Linux and UNIX Man Pages

Linux & Unix Commands - Search Man Pages

kvm_dump_mkheader(3) [netbsd man page]

KVM_DUMP(3)						   BSD Library Functions Manual 					       KVM_DUMP(3)

NAME
kvm_dump_mkheader, kvm_dump_wrtheader, kvm_dump_inval -- crash dump support functions LIBRARY
Kernel Data Access Library (libkvm, -lkvm) SYNOPSIS
#include <kvm.h> int kvm_dump_mkheader(kvm_t *kd, off_t dump_off); int kvm_dump_wrtheader(kvm_t *kd, FILE *fp, int dumpsize); int kvm_dump_inval(kvm_t *kd); DESCRIPTION
First note that the functions described here were designed to be used by savecore(8). The function kvm_dump_mkheader() checks if the physical memory file associated with kd contains a valid crash dump header as generated by a dumping kernel. When a valid header is found, kvm_dump_mkheader() initializes the internal kvm data structures as if a crash dump generated by the savecore(8) program was opened. This has the intentional side effect of enabling the address translation machinery. A call to kvm_dump_mkheader() will most likely be followed by a call to kvm_dump_wrtheader(). This function takes care of generating the generic header, the CORE_CPU section and the section header of the CORE_DATA section. The data is written to the file pointed at by fp. The dumpsize argument is only used to properly the set the segment size of the CORE_DATA section. Note that this function assumes that fp is positioned at file location 0. This function will not seek and therefore allows fp to be a file pointer obtained by zopen(). The kvm_dump_inval() function clears the magic number in the physical memory file associated with kd. The address translations must be enabled for this to work (thus assuming that kvm_dump_mkheader() was called earlier in the sequence). RETURN VALUES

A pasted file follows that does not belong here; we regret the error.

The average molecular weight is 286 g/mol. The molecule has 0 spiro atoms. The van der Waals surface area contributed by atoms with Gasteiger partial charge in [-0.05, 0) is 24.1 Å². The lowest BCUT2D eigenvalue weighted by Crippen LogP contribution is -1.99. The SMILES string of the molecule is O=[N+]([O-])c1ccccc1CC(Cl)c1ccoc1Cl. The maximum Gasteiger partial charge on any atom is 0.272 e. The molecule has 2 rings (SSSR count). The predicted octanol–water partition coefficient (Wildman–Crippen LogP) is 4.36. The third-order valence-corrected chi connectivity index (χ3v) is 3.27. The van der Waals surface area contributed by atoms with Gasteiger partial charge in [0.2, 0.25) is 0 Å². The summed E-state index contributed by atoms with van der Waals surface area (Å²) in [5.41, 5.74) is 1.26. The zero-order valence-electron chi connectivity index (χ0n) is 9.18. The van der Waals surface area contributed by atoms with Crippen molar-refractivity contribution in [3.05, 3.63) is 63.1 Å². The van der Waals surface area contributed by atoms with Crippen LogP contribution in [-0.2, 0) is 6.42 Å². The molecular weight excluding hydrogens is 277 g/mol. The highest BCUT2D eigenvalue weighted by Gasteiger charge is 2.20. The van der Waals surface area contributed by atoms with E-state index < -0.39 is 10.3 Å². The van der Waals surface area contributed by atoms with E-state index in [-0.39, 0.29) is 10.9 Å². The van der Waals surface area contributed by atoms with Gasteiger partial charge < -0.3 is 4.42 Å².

All functions except kvm_dump_mkheader() return 0 on success, -1 on failure. The function kvm_dump_mkheader() returns the size of the head- ers present before the actual dumpdata starts. If no valid headers were found but no fatal errors occurred, 0 is returned. On fatal errors the return value is -1. In the case of failure, kvm_geterr(3) can be used to retrieve the cause of the error. SEE ALSO
kvm(3), kvm_open(3) HISTORY
These functions first appeared in NetBSD 1.2. BSD
March 17, 1996 BSD

Check Out this Related Man Page

KVM_DUMP(3)						   BSD Library Functions Manual 					       KVM_DUMP(3)

NAME
kvm_dump_mkheader, kvm_dump_wrtheader, kvm_dump_inval -- crash dump support functions LIBRARY
Kernel Data Access Library (libkvm, -lkvm) SYNOPSIS
#include <kvm.h> int kvm_dump_mkheader(kvm_t *kd, off_t dump_off); int kvm_dump_wrtheader(kvm_t *kd, FILE *fp, int dumpsize); int kvm_dump_inval(kvm_t *kd); DESCRIPTION
First note that the functions described here were designed to be used by savecore(8). The function kvm_dump_mkheader() checks if the physical memory file associated with kd contains a valid crash dump header as generated by a dumping kernel. When a valid header is found, kvm_dump_mkheader() initializes the internal kvm data structures as if a crash dump generated by the savecore(8) program was opened. This has the intentional side effect of enabling the address translation machinery. A call to kvm_dump_mkheader() will most likely be followed by a call to kvm_dump_wrtheader(). This function takes care of generating the generic header, the CORE_CPU section and the section header of the CORE_DATA section. The data is written to the file pointed at by fp. The dumpsize argument is only used to properly the set the segment size of the CORE_DATA section. Note that this function assumes that fp is positioned at file location 0. This function will not seek and therefore allows fp to be a file pointer obtained by zopen(). The kvm_dump_inval() function clears the magic number in the physical memory file associated with kd. The address translations must be enabled for this to work (thus assuming that kvm_dump_mkheader() was called earlier in the sequence). RETURN VALUES
All functions except kvm_dump_mkheader() return 0 on success, -1 on failure. The function kvm_dump_mkheader() returns the size of the head- ers present before the actual dumpdata starts. If no valid headers were found but no fatal errors occurred, 0 is returned. On fatal errors the return value is -1. In the case of failure, kvm_geterr(3) can be used to retrieve the cause of the error. SEE ALSO
kvm(3), kvm_open(3) HISTORY
These functions first appeared in NetBSD 1.2. BSD
March 17, 1996 BSD
Man Page